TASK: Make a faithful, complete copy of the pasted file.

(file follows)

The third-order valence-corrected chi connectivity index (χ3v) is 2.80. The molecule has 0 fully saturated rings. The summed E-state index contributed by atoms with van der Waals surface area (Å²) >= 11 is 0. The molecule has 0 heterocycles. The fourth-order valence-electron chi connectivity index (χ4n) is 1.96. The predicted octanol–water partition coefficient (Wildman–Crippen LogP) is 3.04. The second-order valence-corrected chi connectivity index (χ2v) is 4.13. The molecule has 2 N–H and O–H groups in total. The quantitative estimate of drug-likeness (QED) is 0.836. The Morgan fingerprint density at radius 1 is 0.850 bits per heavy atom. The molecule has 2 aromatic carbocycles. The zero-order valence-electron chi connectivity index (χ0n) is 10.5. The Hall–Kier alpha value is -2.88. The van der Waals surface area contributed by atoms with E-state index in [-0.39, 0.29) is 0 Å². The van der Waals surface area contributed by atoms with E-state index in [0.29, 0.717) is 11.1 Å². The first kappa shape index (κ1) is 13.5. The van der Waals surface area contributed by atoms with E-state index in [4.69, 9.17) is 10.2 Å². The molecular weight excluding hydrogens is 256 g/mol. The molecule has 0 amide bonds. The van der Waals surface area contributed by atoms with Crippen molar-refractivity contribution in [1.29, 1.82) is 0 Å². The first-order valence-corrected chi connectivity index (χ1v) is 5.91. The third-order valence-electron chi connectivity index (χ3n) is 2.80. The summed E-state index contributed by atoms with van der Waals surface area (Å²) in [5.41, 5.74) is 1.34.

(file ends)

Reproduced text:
The third-order valence-corrected chi connectivity index (χ3v) is 2.80. The molecule has 0 fully saturated rings. The summed E-state index contributed by atoms with van der Waals surface area (Å²) >= 11 is 0. The molecule has 0 heterocycles. The fourth-order valence-electron chi connectivity index (χ4n) is 1.96. The predicted octanol–water partition coefficient (Wildman–Crippen LogP) is 3.04. The second-order valence-corrected chi connectivity index (χ2v) is 4.13. The molecule has 2 N–H and O–H groups in total. The quantitative estimate of drug-likeness (QED) is 0.836. The Morgan fingerprint density at radius 1 is 0.850 bits per heavy atom. The molecule has 2 aromatic carbocycles. The zero-order valence-electron chi connectivity index (χ0n) is 10.5. The Hall–Kier alpha value is -2.88. The van der Waals surface area contributed by atoms with E-state index in [-0.39, 0.29) is 0 Å². The van der Waals surface area contributed by atoms with E-state index in [0.29, 0.717) is 11.1 Å². The first kappa shape index (κ1) is 13.5. The van der Waals surface area contributed by atoms with E-state index in [4.69, 9.17) is 10.2 Å². The molecular weight excluding hydrogens is 256 g/mol. The molecule has 0 amide bonds. The van der Waals surface area contributed by atoms with Crippen molar-refractivity contribution in [1.29, 1.82) is 0 Å². The first-order valence-corrected chi connectivity index (χ1v) is 5.91. The third-order valence-electron chi connectivity index (χ3n) is 2.80. The summed E-state index contributed by atoms with van der Waals surface area (Å²) in [5.41, 5.74) is 1.34.